Over the course of two weeks we travelled extensively throughout Palestine, Israel, and Jordan, visiting numerous places of interest. Many of my views were challenged including thoughts around the Palestinian- Israeli conflict.
Our first Sunday, we attended for worship at The Evangelical Lutheran Church in Bethlehem, where the service was in Arabic. Despite this we were able to join in familiar hymns including “What a friend we have in Jesus” and “When I survey the wondrous cross”.
We visited the Church of the Nativity, Shepherd’s fields, and Bethlehem Bible College. At this last stop we received an inspiring talk from Rev. Alex Awad, who is Dean of students, and a minister of the United Methodist Church. He outlined the origins of the problems in the region, and how the Bible College is training Palestinian Christians to lead the Church, and be the light of Christ to their Muslim and Christian neighbours’.
Looking from the College there was a large Palestinian refugee camp. When the state of Israel was established in 1948, 750,000 Palestinians were forced from their homes to become refugees. The Palestinians refer to this as Al Nakba, “The Catastrophe”. Approximately 1.2 million Palestinians live in refugee camps. In addition another 4 million U.N. registered Palestinian refugees are scattered throughout the world.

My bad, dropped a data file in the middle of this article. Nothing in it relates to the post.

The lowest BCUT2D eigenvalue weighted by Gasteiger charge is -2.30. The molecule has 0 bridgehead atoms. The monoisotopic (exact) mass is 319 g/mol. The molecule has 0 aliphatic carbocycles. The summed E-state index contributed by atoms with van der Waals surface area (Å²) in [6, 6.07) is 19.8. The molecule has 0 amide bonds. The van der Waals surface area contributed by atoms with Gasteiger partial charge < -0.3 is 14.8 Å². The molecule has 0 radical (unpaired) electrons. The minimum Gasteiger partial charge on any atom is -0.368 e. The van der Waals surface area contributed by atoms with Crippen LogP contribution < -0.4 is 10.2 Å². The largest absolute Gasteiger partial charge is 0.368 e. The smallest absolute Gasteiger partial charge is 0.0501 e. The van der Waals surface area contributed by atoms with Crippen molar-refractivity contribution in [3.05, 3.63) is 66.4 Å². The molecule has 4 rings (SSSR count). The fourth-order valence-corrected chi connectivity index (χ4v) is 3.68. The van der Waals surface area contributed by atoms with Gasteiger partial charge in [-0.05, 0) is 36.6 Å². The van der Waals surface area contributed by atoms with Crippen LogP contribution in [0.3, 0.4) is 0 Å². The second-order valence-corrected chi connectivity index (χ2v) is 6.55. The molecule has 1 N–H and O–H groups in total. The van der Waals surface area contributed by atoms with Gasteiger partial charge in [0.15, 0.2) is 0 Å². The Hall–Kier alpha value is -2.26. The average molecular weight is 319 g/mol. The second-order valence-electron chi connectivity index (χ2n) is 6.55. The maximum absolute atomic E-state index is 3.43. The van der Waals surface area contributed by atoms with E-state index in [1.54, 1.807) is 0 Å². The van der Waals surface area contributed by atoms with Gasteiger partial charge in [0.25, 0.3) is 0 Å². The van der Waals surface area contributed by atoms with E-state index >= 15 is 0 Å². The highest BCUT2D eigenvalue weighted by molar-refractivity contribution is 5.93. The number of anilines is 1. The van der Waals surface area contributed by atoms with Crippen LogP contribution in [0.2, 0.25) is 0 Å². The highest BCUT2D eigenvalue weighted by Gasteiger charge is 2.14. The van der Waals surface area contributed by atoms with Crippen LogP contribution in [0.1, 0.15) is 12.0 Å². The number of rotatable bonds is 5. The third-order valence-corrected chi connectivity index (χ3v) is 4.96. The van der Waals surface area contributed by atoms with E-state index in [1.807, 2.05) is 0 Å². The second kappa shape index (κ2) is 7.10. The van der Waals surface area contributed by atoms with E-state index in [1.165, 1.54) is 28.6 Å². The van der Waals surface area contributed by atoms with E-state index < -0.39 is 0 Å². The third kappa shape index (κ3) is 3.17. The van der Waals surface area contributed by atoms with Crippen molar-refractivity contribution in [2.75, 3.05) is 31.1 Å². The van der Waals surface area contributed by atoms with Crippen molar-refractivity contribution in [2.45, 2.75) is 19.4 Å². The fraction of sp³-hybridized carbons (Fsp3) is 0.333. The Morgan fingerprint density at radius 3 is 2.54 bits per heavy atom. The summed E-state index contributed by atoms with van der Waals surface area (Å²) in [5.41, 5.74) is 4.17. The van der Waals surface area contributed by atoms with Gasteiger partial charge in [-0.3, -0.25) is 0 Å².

The picture of deprivation was much the same in the other Palestinian towns we visited including Hebron, Nablus, and Jericho. Roads, buildings, infrastructure all underdeveloped. Palestinian Arabs are restricted in their movement due to the separation barrier which stretches over 450 miles and in places reaches a height of 8 metres. Some of our party made the crossing on foot from Bethlehem through the barrier to experience what many ordinary Palestinians have to face on a daily basis.
Given the experience of the Jews during the Holocaust, it is difficult to comprehend why the native Arab people in Palestine/Israel are being treated as outcasts in their own land.
Despite the obvious difficulties we were very fortunate in being able to visit many significant religious sites in Palestine, some valued equally by Christians, Jews, and Muslims. In Hebron the tombs of the Patriarchs; Abraham & Sarah, Isaac & Rebecca, Jacob & Leah, while in Nablus, under a Greek Orthodox Church, Jacob’s well.
In Jerusalem I was able to experience the rich multi cultural, multi ethnic nature of the Holy city, with its Christian, Muslim, Arab, and Armenian quarters.
The Palestinian Arabs are widely misrepresented when there is debate regarding the future of the region. Stereotypes are too easily applied, and historical events ignored. I hope that in this short article I have presented some issues from a perspective which may challenge accepted ideas.
In Galatians 3 v 26-29 it is written…… “For ye are all the children of God by faith in Christ Jesus…..there is neither Jew nor Greek…for ye are all one in Christ Jesus. And if ye be Christ’s then are ye Abraham’s seed, and heirs according to the promise.”